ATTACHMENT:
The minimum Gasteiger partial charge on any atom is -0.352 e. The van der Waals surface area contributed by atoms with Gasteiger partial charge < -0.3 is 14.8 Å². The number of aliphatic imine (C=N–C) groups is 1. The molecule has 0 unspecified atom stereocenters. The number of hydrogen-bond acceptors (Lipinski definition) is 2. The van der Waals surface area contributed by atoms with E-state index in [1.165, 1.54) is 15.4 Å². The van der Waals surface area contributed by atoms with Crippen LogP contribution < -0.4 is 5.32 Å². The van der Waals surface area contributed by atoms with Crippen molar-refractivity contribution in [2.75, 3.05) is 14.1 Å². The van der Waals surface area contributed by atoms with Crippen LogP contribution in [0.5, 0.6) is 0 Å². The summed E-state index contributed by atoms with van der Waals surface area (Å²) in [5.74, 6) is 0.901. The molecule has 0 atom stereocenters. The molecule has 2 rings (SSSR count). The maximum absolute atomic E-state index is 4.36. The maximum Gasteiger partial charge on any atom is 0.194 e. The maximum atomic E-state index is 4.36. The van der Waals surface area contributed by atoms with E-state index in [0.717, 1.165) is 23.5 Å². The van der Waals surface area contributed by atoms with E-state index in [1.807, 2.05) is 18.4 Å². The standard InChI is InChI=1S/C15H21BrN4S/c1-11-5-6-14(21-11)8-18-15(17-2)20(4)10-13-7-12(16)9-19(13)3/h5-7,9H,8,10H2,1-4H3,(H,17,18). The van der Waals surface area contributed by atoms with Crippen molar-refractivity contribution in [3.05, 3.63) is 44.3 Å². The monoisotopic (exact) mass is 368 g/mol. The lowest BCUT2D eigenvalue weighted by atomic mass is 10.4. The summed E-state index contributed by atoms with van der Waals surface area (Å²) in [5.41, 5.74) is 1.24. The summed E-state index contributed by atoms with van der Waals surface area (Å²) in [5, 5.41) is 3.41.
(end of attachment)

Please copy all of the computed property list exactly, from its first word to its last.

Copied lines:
The minimum Gasteiger partial charge on any atom is -0.352 e. The van der Waals surface area contributed by atoms with Gasteiger partial charge < -0.3 is 14.8 Å². The number of aliphatic imine (C=N–C) groups is 1. The molecule has 0 unspecified atom stereocenters. The number of hydrogen-bond acceptors (Lipinski definition) is 2. The van der Waals surface area contributed by atoms with E-state index in [1.165, 1.54) is 15.4 Å². The van der Waals surface area contributed by atoms with Crippen LogP contribution < -0.4 is 5.32 Å². The van der Waals surface area contributed by atoms with Crippen molar-refractivity contribution in [2.75, 3.05) is 14.1 Å². The van der Waals surface area contributed by atoms with Crippen LogP contribution in [0.5, 0.6) is 0 Å². The summed E-state index contributed by atoms with van der Waals surface area (Å²) in [5.74, 6) is 0.901. The molecule has 0 atom stereocenters. The molecule has 2 rings (SSSR count). The maximum absolute atomic E-state index is 4.36. The maximum Gasteiger partial charge on any atom is 0.194 e. The maximum atomic E-state index is 4.36. The van der Waals surface area contributed by atoms with E-state index in [0.717, 1.165) is 23.5 Å². The van der Waals surface area contributed by atoms with E-state index in [1.807, 2.05) is 18.4 Å². The standard InChI is InChI=1S/C15H21BrN4S/c1-11-5-6-14(21-11)8-18-15(17-2)20(4)10-13-7-12(16)9-19(13)3/h5-7,9H,8,10H2,1-4H3,(H,17,18). The van der Waals surface area contributed by atoms with Crippen molar-refractivity contribution in [3.05, 3.63) is 44.3 Å². The monoisotopic (exact) mass is 368 g/mol. The lowest BCUT2D eigenvalue weighted by atomic mass is 10.4. The summed E-state index contributed by atoms with van der Waals surface area (Å²) in [5.41, 5.74) is 1.24. The summed E-state index contributed by atoms with van der Waals surface area (Å²) in [5, 5.41) is 3.41.